Later, just before retiring for the night, our son and I started talking about other “expirations”, like letting too much time go by before we open the Word.
The tragedy of life is not death...but what we let die inside of us while we live.
If we are not careful, we wait too long to go to the Word for the answers to the big questions that we have in our lives. Just because we do not take the time to look in that direction, does not mean the answers are not there. If we are not careful, our days go by and we do not reap the benefits and the strength that it is in the Word for each of us to grab a hold of. As we age, we realize more than ever that our lives on this earth have an “expiration date”. Ecclesiastes 3:1-2 reminds us:
There is a time for everything, and everything on earth has its special season. There is a time to be born and a time to die.
So, maybe you want to go check the dates of some of the products you have in your refrigerator, and perhaps you want to take stock in the date of the last time you delved into the Word as well.
Do something today that you have been putting off because we are not promised tomorrow. Only God knows the number of our days and He’s not telling us that number.
The Good News is that once we are His,
considering God and His Word, there is NO EXPIRATION DATE!
It may be a distant memory now, but there were some very rainy days in Georgia during the month of December. It is easy to recall driving home slowly from a holiday party and climbing into our warm, comfy bed as soon as possible.
Then the thoughts would begin…Where are the homeless sleeping tonight on this soggy cold evening? Were there enough beds at the shelter? Are there children out there with their Mommies and Daddies? Will they be okay?
Then I would utter a brief prayer from my bed. “Please, Lord, keep them safe and help them to find dry shelter and warmth.” I knew in my heart, felt compelled in my soul, that He would use me to help those in need somehow, someway during these cold, wet December days.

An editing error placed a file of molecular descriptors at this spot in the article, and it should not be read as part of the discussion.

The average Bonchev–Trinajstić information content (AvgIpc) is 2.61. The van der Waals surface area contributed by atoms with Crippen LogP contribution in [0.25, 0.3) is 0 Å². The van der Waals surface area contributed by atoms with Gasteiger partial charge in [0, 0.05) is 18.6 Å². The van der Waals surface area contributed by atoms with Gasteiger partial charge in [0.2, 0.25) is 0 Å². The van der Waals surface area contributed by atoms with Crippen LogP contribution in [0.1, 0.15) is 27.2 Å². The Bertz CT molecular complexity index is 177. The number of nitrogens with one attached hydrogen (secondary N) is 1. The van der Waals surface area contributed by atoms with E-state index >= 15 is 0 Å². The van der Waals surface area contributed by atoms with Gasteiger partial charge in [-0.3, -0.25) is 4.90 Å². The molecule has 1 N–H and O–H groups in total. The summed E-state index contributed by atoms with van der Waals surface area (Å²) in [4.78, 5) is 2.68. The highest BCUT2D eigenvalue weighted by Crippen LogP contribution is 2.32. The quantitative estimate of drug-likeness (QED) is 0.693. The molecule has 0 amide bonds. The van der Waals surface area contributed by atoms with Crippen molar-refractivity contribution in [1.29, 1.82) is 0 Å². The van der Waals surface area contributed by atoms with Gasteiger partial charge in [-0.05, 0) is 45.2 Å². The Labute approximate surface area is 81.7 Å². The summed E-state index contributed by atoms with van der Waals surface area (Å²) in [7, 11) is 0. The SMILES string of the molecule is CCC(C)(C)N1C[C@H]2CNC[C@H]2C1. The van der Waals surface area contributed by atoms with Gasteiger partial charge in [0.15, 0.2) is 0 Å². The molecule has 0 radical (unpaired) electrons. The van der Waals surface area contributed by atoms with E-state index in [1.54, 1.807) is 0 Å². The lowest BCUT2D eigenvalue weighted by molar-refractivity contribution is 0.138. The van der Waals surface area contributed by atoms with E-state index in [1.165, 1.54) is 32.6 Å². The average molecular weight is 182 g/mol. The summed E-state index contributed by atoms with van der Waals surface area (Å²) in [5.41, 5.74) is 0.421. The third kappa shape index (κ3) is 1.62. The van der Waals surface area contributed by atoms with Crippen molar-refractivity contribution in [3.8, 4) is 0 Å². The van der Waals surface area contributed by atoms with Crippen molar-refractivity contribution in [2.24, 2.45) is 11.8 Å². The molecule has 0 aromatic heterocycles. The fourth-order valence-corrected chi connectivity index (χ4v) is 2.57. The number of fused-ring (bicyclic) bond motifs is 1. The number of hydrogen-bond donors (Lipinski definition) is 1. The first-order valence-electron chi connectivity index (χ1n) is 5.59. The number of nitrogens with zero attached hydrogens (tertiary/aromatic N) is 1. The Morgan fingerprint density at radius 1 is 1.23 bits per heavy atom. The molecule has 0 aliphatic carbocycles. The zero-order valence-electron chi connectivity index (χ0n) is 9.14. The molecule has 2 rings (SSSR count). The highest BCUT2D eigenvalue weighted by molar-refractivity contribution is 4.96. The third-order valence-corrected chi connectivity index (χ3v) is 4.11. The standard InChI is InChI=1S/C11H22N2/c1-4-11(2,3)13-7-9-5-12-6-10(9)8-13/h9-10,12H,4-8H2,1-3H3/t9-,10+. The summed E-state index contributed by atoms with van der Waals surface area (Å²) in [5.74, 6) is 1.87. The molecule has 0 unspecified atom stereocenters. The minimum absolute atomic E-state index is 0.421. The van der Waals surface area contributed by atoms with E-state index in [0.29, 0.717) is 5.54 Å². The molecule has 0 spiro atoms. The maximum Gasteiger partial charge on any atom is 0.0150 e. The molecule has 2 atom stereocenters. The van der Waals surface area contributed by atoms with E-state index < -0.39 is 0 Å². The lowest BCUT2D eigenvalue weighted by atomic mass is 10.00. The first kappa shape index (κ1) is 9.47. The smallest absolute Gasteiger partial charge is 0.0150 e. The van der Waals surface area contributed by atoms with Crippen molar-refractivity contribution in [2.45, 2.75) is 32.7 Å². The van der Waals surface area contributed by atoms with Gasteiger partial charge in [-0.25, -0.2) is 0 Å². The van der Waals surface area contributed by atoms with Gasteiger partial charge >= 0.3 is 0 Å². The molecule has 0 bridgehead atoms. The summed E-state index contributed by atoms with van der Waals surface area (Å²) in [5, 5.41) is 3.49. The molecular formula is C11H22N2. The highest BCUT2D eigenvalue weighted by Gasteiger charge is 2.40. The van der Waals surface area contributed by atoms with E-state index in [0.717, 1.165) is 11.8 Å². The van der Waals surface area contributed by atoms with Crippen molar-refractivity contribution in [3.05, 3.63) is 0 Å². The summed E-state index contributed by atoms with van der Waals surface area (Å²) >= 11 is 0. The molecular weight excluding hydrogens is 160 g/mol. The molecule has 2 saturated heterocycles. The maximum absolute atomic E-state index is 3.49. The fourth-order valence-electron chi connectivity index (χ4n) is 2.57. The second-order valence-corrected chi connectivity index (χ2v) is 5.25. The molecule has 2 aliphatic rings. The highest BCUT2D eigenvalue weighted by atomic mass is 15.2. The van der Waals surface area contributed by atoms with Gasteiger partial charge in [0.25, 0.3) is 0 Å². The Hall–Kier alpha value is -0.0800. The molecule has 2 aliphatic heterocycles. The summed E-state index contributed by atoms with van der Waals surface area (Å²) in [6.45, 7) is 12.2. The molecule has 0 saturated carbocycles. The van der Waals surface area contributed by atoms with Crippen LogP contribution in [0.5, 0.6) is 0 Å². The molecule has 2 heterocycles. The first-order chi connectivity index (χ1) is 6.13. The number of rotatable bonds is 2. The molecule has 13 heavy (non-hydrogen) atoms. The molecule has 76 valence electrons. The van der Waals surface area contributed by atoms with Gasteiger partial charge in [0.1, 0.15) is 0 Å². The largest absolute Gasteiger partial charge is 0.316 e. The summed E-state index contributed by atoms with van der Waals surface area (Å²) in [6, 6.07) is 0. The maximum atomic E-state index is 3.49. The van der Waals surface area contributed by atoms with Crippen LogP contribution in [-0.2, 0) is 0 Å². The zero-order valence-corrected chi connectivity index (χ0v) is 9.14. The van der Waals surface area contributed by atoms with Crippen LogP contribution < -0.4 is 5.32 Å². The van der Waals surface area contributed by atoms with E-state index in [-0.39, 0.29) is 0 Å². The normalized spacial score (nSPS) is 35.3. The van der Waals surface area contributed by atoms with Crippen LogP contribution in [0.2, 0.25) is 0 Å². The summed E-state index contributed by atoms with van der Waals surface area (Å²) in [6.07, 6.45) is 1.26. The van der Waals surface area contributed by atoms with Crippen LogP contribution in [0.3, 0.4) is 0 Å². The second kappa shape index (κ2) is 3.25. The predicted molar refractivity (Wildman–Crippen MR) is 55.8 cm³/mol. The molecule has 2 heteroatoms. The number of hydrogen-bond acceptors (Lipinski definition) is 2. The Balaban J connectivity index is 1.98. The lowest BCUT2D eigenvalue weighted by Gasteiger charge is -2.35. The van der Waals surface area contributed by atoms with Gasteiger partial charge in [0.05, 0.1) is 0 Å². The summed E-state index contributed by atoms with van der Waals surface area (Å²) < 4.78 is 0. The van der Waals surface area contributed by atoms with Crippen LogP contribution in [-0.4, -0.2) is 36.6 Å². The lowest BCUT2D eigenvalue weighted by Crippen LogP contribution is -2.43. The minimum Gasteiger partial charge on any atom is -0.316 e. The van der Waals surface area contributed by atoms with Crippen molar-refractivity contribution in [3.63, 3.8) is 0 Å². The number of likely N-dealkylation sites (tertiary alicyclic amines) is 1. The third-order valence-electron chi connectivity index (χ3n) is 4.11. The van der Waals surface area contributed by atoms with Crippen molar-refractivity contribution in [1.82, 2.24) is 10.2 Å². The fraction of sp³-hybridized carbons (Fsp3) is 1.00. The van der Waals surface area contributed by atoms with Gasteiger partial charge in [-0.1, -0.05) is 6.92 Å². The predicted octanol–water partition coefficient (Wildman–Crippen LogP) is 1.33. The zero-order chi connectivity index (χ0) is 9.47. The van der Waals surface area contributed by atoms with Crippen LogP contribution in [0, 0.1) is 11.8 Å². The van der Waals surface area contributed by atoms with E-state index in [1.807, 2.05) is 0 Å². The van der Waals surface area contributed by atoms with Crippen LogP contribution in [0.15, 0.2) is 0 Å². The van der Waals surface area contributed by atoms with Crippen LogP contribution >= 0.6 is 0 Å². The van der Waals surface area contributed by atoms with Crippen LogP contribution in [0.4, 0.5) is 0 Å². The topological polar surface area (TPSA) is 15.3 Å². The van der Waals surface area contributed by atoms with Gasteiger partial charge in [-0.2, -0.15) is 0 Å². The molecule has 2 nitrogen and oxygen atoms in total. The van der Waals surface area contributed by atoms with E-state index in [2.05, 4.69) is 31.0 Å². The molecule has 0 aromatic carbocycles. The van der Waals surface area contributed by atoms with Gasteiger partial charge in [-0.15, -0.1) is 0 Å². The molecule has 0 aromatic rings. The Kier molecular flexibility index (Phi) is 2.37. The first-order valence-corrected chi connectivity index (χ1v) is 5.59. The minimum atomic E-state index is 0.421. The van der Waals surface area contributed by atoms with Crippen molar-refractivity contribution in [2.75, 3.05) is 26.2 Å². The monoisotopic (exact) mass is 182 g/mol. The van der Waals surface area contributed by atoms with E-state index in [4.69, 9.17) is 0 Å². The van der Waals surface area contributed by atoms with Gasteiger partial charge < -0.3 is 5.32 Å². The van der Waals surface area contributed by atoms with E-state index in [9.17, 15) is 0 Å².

As the December days clicked by, we held a wonderful caroling gathering on the last Sunday before Christmas. Our guests brought new socks, underclothes, gloves, hats and scarves. We collected an abundance of these items, wrapped a bow around them individually and delivered them to The Zone. A nearby center, The Zone has programs that fuel recovery and fight addiction. Those who are in the throes of an addiction are often not welcome in their family home during the holidays. Knowing The Zone would be open for 36 hours during Christmas Eve and Christmas Day, feeding all who came by, our small love gifts would be distributed to those who stopped in.
Soon it was Christmas Eve, 2019. Knowing that my last-minute chores were squared away, I stopped by the local Salvation Army office and asked if I could ring a bell. The receptionist told me that no one was ringing at a nearby Wal-Mart and would I be willing to work there. My assigned shift was 10:00-1:00, and a Salvation Army representative would meet me there.
I arrived a few minutes early. After waiting a good while, the representative never arrived. I tried calling a few numbers, but most offered only a machine since it was Christmas Eve. Sadly, I entered the Wal-Mart to pick up one last thing, potatoes for our Christmas feast.
As soon as I came out, I saw her! A woman was ringing the bell cheerily and walking to and fro on the storefront sidewalk. After introducing myself and acknowledging that there had been some misunderstanding, my new friend offered me the bell and her chair and slipped inside to hang out at the Subway sandwich shop. I was going to get to ring that bell after all!
The next couple of hours, I called out Merry Christmas to all who could hear, offered up friendly smiles, and a chocolate Santa to the children. I noticed the variety of nationalities represented. (and considered my American citizenship)
Sadly, I saw a homeless young man searching for food or a tobacco butt in this trash can and ash bin. I offered him a chocolate Santa and he heartily accepted it. ( and I sent up an arrow prayer of gratitude that I had never been in this man’s shoes) I took in the number of taxi rides folks needed to get the shoppers to and from the store. (and I thought about our pick-up truck in the lot full of gas and ready to take me home) I thanked those who slipped small change, a single or a five into the traditional red bucket. As I thanked one woman with her two young children, her reply warmed my heart, “Salvation Army made a real difference in my life in the past, and I want to give back.” (and I considered the fact that I had never had to reach out for help like this)
Just as He promised that cold, rainy night when I uttered a short prayer from my bed, I was given the privilege to help some souls in need. My heart was warmed that Christmas Eve, not just by the surprising warmer, 60 degree Georgia temp and blue sky, but by that feeling you get when you’ve made a difference in someone’s life, no matter how small.